Defined benefit funds v super: What you need to know


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Defined benefit funds are often seen as the holy grail of super, but they do have downsides.

Picture this. A prospective employer explains that if you stay with the organisation until age 60, you'll have a guaranteed super-based income in retirement.

It may sound too good to be true. But that's exactly what can be up for grabs if you join a 'defined benefit' super fund.

defined benefit super fund v super fund

With this type of fund, your final super payout is determined by a set formula. It varies between funds, but it chiefly hinges on your years of service and final salary prior to retirement.

It's a very different prospect from an 'accumulation' fund, where your final payout depends on how much you or your employer(s) contribute, less fees - and critically, how much your super earns in investment returns.

Near-zero risk for workers

The vast majority of Australians have their super in an accumulation fund. But 876,000 workers are with a defined benefit fund. Nonetheless, these funds are fast heading the way of the Tasmanian tiger - and with good reason.

The payout formula of a defined benefit fund provides certainty around how much money you'll retire on. That's a significant advantage over an accumulation fund where the value of your super can drop substantially if investment markets fall.

We saw this happen in early 2020 when the Aussie sharemarket plunged 30% at the start of the pandemic. According to estimates from SuperRatings, 'balanced' super funds dipped 10% in the March 2020 quarter. 'Growth' investment options with greater exposure to shares, were down 14.1% over the quarter.

That's a big chunk of retirement savings to lose if you're about to head into retirement.

In a defined benefit fund, it doesn't matter how your fund's underlying investments perform. Your end benefit is paid anyway. This shifts the element of risk away from you, and onto your employer - often a government body.

A decline in defined benefit funds

The transfer of risk from worker to employer goes a long way to explaining why defined benefit funds are becoming a thing of the past. They were common in public sector and local government workplaces until the 1990s. These days, they are limited to a small selection of employers - often public service organisations such as emergency services or large public companies like Telstra.

Many of the defined benefit funds still in place are closed to new members meaning longer-serving employees tend to form the bulk of members.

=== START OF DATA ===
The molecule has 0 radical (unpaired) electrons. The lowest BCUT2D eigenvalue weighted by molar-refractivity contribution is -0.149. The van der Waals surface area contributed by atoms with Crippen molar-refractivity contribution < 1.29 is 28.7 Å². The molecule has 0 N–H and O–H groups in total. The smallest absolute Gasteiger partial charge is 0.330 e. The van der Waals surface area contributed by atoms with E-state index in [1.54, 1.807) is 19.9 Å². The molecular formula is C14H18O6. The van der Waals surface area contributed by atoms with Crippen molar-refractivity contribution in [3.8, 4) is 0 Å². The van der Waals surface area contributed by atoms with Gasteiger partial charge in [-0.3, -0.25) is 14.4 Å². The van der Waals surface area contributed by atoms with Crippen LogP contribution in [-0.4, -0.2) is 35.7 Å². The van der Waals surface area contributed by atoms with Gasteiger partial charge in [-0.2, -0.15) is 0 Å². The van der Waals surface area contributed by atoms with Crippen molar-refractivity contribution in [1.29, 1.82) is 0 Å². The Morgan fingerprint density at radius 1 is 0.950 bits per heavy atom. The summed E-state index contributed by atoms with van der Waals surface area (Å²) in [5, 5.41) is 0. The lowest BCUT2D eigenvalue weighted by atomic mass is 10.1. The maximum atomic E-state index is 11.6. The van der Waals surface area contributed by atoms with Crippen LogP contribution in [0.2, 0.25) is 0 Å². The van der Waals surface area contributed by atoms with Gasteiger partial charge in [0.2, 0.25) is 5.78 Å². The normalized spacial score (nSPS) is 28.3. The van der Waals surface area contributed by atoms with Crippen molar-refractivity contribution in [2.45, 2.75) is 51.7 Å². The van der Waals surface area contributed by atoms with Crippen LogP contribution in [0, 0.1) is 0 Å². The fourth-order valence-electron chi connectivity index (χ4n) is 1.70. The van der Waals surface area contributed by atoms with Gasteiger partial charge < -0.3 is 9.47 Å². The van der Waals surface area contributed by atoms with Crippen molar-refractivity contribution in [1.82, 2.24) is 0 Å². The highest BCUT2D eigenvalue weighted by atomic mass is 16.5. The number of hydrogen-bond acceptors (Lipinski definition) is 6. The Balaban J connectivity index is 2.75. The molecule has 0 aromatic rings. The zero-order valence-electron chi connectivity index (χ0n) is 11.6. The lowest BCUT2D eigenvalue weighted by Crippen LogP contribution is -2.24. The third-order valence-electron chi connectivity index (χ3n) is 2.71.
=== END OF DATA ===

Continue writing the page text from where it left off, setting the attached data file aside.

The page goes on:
The downsides of defined benefit funds

A super fund that guarantees a set payout in retirement can seem like an unbeatable proposition, however there are drawbacks.

Defined benefit funds work in a variety of ways. Some ask employers to make contributions above the Superannuation Guarantee benchmark of 10%. This can mean lower wage growth for employees. In addition, fund members may be asked to make contributions of their own, which are added to the pool of money that provides benefits to all members of the fund.

A key downside is the so-called 'golden handcuffs' situation. This is where people can be reluctant to leave a job - even one they dislike, because the end super benefit is so attractive.

For employees who do move to a new employer, switching from a defined benefit fund to an accumulation fund can be a complicated exercise.

Industry body ASFA says some defined benefit funds don't allow you to move your super at all when you change jobs. Among those that do, complex rules can apply.

Reading the fund rules is important in these circumstances. It can also be worth investing in professional financial advice to know how the decision to farewell a job with defined benefit super can impact your final nest egg. This complexity can make an accumulation fund look like a far simpler - and more flexible - option.

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A former Chartered Accountant, Nicola Field has been a regular contributor to Money for 20 years, and writes on personal finance issues for some of Australia's largest financial institutions. She is the author of Investing in Your Child's Future and Baby or Bust, and has collaborated with Paul Clitheroe on a variety of projects including radio scripts, newspaper columns, and several books.